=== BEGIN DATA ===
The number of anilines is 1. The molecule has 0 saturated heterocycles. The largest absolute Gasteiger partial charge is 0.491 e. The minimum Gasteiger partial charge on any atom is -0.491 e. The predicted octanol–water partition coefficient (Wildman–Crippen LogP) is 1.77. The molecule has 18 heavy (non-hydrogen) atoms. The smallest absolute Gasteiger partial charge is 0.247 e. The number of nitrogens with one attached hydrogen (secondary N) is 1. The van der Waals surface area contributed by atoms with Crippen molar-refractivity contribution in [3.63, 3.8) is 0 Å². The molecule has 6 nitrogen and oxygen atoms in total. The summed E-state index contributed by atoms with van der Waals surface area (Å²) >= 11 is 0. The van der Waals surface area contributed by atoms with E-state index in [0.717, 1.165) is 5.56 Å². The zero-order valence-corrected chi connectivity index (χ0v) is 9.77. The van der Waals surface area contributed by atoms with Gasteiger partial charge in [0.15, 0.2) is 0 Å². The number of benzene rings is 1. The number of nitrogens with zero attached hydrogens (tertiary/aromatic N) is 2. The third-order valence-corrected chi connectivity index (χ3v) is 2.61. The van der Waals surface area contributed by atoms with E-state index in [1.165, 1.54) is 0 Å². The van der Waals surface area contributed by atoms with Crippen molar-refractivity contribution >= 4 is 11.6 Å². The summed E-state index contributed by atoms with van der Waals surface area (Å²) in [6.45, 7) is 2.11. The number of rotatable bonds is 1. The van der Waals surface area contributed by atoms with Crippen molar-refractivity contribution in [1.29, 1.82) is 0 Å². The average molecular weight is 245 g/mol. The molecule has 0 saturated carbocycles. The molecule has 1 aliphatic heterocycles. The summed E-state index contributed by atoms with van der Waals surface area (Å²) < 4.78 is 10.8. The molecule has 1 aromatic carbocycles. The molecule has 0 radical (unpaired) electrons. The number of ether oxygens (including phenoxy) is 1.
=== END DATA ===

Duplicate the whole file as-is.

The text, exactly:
The number of anilines is 1. The molecule has 0 saturated heterocycles. The largest absolute Gasteiger partial charge is 0.491 e. The minimum Gasteiger partial charge on any atom is -0.491 e. The predicted octanol–water partition coefficient (Wildman–Crippen LogP) is 1.77. The molecule has 18 heavy (non-hydrogen) atoms. The smallest absolute Gasteiger partial charge is 0.247 e. The number of nitrogens with one attached hydrogen (secondary N) is 1. The van der Waals surface area contributed by atoms with Crippen molar-refractivity contribution in [3.63, 3.8) is 0 Å². The molecule has 6 nitrogen and oxygen atoms in total. The summed E-state index contributed by atoms with van der Waals surface area (Å²) >= 11 is 0. The van der Waals surface area contributed by atoms with E-state index in [0.717, 1.165) is 5.56 Å². The zero-order valence-corrected chi connectivity index (χ0v) is 9.77. The van der Waals surface area contributed by atoms with Gasteiger partial charge in [0.15, 0.2) is 0 Å². The number of benzene rings is 1. The number of nitrogens with zero attached hydrogens (tertiary/aromatic N) is 2. The third-order valence-corrected chi connectivity index (χ3v) is 2.61. The van der Waals surface area contributed by atoms with E-state index in [1.165, 1.54) is 0 Å². The van der Waals surface area contributed by atoms with Crippen molar-refractivity contribution >= 4 is 11.6 Å². The summed E-state index contributed by atoms with van der Waals surface area (Å²) in [6.45, 7) is 2.11. The number of rotatable bonds is 1. The van der Waals surface area contributed by atoms with Crippen molar-refractivity contribution in [1.29, 1.82) is 0 Å². The average molecular weight is 245 g/mol. The molecule has 0 saturated carbocycles. The molecule has 1 aliphatic heterocycles. The summed E-state index contributed by atoms with van der Waals surface area (Å²) < 4.78 is 10.8. The molecule has 1 aromatic carbocycles. The molecule has 0 radical (unpaired) electrons. The number of ether oxygens (including phenoxy) is 1.